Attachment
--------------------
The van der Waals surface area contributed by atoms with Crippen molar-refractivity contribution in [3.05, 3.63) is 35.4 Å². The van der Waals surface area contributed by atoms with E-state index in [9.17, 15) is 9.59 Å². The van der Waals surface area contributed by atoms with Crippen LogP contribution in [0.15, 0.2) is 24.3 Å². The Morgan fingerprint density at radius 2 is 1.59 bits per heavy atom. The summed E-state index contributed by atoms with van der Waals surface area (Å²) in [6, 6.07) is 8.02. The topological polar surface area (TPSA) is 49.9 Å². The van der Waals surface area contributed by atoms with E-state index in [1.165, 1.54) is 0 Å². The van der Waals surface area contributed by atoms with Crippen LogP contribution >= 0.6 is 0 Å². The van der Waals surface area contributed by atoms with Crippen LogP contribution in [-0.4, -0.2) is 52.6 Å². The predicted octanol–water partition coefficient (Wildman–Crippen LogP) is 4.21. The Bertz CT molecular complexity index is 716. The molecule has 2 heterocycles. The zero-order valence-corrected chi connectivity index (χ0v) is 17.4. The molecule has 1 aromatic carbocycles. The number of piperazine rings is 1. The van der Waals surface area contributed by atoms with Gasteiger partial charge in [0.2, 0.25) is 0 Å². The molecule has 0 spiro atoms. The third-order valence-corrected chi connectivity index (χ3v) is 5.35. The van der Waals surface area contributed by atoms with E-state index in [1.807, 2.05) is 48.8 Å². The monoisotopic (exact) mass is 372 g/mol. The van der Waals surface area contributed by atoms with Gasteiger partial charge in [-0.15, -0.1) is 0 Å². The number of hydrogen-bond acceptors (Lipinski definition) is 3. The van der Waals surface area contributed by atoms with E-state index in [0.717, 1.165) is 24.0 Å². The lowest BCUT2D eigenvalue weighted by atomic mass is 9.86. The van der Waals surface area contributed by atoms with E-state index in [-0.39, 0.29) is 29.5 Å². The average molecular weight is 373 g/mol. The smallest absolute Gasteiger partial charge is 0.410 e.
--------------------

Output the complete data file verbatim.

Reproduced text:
The van der Waals surface area contributed by atoms with Crippen molar-refractivity contribution in [3.05, 3.63) is 35.4 Å². The van der Waals surface area contributed by atoms with E-state index in [9.17, 15) is 9.59 Å². The van der Waals surface area contributed by atoms with Crippen LogP contribution in [0.15, 0.2) is 24.3 Å². The Morgan fingerprint density at radius 2 is 1.59 bits per heavy atom. The summed E-state index contributed by atoms with van der Waals surface area (Å²) in [6, 6.07) is 8.02. The topological polar surface area (TPSA) is 49.9 Å². The van der Waals surface area contributed by atoms with E-state index in [1.165, 1.54) is 0 Å². The van der Waals surface area contributed by atoms with Crippen LogP contribution >= 0.6 is 0 Å². The van der Waals surface area contributed by atoms with Crippen LogP contribution in [-0.4, -0.2) is 52.6 Å². The predicted octanol–water partition coefficient (Wildman–Crippen LogP) is 4.21. The Bertz CT molecular complexity index is 716. The molecule has 2 heterocycles. The zero-order valence-corrected chi connectivity index (χ0v) is 17.4. The molecule has 1 aromatic carbocycles. The number of piperazine rings is 1. The van der Waals surface area contributed by atoms with Gasteiger partial charge in [0.2, 0.25) is 0 Å². The molecule has 0 spiro atoms. The third-order valence-corrected chi connectivity index (χ3v) is 5.35. The van der Waals surface area contributed by atoms with E-state index in [1.807, 2.05) is 48.8 Å². The monoisotopic (exact) mass is 372 g/mol. The van der Waals surface area contributed by atoms with Gasteiger partial charge in [-0.15, -0.1) is 0 Å². The number of hydrogen-bond acceptors (Lipinski definition) is 3. The van der Waals surface area contributed by atoms with E-state index in [0.717, 1.165) is 24.0 Å². The lowest BCUT2D eigenvalue weighted by atomic mass is 9.86. The van der Waals surface area contributed by atoms with E-state index in [-0.39, 0.29) is 29.5 Å². The average molecular weight is 373 g/mol. The smallest absolute Gasteiger partial charge is 0.410 e.